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Lots of glitter, not enough gold

THE world's most influential mining investor has accused goldminers of having an appalling record of value destruction, urging the sector to adopt an industry-wide reporting system to standardise costs and root out the culture of over-promising.

Evy Hambro, the head of BlackRock's natural resources fund, launched the attack - which is not his first critique of the gold sector - during a conference in London on Tuesday.

His comments are particularly relevant to Australia's biggest listed goldminer, Newcrest Mining, in which BlackRock is the biggest shareholder, and which has missed guidance several times in the past 18 months.

On Tuesday Mr Hambro said investors were tired of the poor performance that had become common in the global gold sector.

''When we are misled on volume aspirations and misled in costs we can't tolerate that in terms of the way we invest our money,'' he said.

Mr Hambro said an industry reporting system had to be set up to allow investors to compare cost structures across companies.


''We want to see them negotiate with the auditors to come up with an industry standard that allows them to report to their shareholders on a level playing field,'' he said.

''What we want to see is overall change, we want to see the gold industry lead this.''

The strength of the gold price has been papering over many cracks in recent years and, Mr Hambro said, there was a risk the high prices could tempt companies to mine ore bodies that would normally be considered marginal.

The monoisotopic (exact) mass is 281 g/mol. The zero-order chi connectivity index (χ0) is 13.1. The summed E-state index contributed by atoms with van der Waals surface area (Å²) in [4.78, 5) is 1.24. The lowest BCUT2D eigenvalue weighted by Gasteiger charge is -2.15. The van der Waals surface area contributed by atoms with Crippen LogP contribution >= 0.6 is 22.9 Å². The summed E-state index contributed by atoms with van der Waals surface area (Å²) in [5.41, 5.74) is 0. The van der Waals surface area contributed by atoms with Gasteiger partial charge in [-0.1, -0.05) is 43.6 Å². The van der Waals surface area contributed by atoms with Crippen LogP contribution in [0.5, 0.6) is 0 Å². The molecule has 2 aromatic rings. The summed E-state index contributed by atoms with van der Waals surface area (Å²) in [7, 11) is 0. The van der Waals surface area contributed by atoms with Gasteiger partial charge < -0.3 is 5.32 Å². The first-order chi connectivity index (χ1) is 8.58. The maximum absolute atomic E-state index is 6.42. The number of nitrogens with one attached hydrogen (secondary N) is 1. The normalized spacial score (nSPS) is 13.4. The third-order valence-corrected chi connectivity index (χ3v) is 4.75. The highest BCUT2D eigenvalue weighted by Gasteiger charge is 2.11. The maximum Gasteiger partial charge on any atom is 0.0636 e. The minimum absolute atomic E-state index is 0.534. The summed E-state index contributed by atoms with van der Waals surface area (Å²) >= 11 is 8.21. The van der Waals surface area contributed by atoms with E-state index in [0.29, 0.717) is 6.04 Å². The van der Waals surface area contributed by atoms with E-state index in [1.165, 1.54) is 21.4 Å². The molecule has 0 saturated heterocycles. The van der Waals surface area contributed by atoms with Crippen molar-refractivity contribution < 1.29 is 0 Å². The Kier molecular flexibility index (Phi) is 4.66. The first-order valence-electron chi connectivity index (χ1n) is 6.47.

''The worst thing that could possibly happen is if the gold price went up because it would take the pressure off the management to make the hard decisions,'' he said.

''What actually would be great to see is all of the hard decisions taken and then for the gold price to go up and then you get the double whammy of returns [to] the equity investor.''

One stock being watched by BlackRock as a possible investment vehicle is Melbourne-based OceanaGold, which completed a $93 million share placement to big investors this week. Completion of the raising saw the share price tumble by close to 14 per cent on Wednesday.

The news was better for Crusader Resources, the Australian company seeking to build a goldmine in Brazil. Crusader has won final approval to develop an iron ore mine in Brazil that is a key part of funding its flagship Borborema gold asset.

First production of the iron ore is expected early next year, and the revenue will reduce Crusader's need to seek sustaining capital during the feasibility studies for Borborema.